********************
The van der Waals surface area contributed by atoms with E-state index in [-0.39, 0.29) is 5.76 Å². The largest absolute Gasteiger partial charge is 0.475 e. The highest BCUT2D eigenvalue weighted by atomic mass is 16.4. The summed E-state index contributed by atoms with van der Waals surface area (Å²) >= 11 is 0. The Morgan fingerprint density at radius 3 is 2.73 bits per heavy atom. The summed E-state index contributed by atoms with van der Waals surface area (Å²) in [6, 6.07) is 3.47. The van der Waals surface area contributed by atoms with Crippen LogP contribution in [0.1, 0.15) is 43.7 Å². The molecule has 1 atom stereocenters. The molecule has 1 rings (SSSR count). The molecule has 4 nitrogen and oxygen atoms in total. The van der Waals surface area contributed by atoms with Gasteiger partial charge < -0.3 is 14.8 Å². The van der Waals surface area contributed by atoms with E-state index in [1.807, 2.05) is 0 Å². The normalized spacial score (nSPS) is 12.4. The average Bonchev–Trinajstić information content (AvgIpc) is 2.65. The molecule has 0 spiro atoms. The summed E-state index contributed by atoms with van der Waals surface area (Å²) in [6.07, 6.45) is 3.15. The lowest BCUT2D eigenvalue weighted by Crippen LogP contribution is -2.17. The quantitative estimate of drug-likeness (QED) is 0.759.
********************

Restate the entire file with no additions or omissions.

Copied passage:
The van der Waals surface area contributed by atoms with E-state index in [-0.39, 0.29) is 5.76 Å². The largest absolute Gasteiger partial charge is 0.475 e. The highest BCUT2D eigenvalue weighted by atomic mass is 16.4. The summed E-state index contributed by atoms with van der Waals surface area (Å²) >= 11 is 0. The Morgan fingerprint density at radius 3 is 2.73 bits per heavy atom. The summed E-state index contributed by atoms with van der Waals surface area (Å²) in [6, 6.07) is 3.47. The van der Waals surface area contributed by atoms with Crippen LogP contribution in [0.1, 0.15) is 43.7 Å². The molecule has 1 atom stereocenters. The molecule has 1 rings (SSSR count). The molecule has 4 nitrogen and oxygen atoms in total. The van der Waals surface area contributed by atoms with Gasteiger partial charge < -0.3 is 14.8 Å². The van der Waals surface area contributed by atoms with E-state index in [1.807, 2.05) is 0 Å². The normalized spacial score (nSPS) is 12.4. The average Bonchev–Trinajstić information content (AvgIpc) is 2.65. The molecule has 0 spiro atoms. The summed E-state index contributed by atoms with van der Waals surface area (Å²) in [6.07, 6.45) is 3.15. The lowest BCUT2D eigenvalue weighted by Crippen LogP contribution is -2.17. The quantitative estimate of drug-likeness (QED) is 0.759.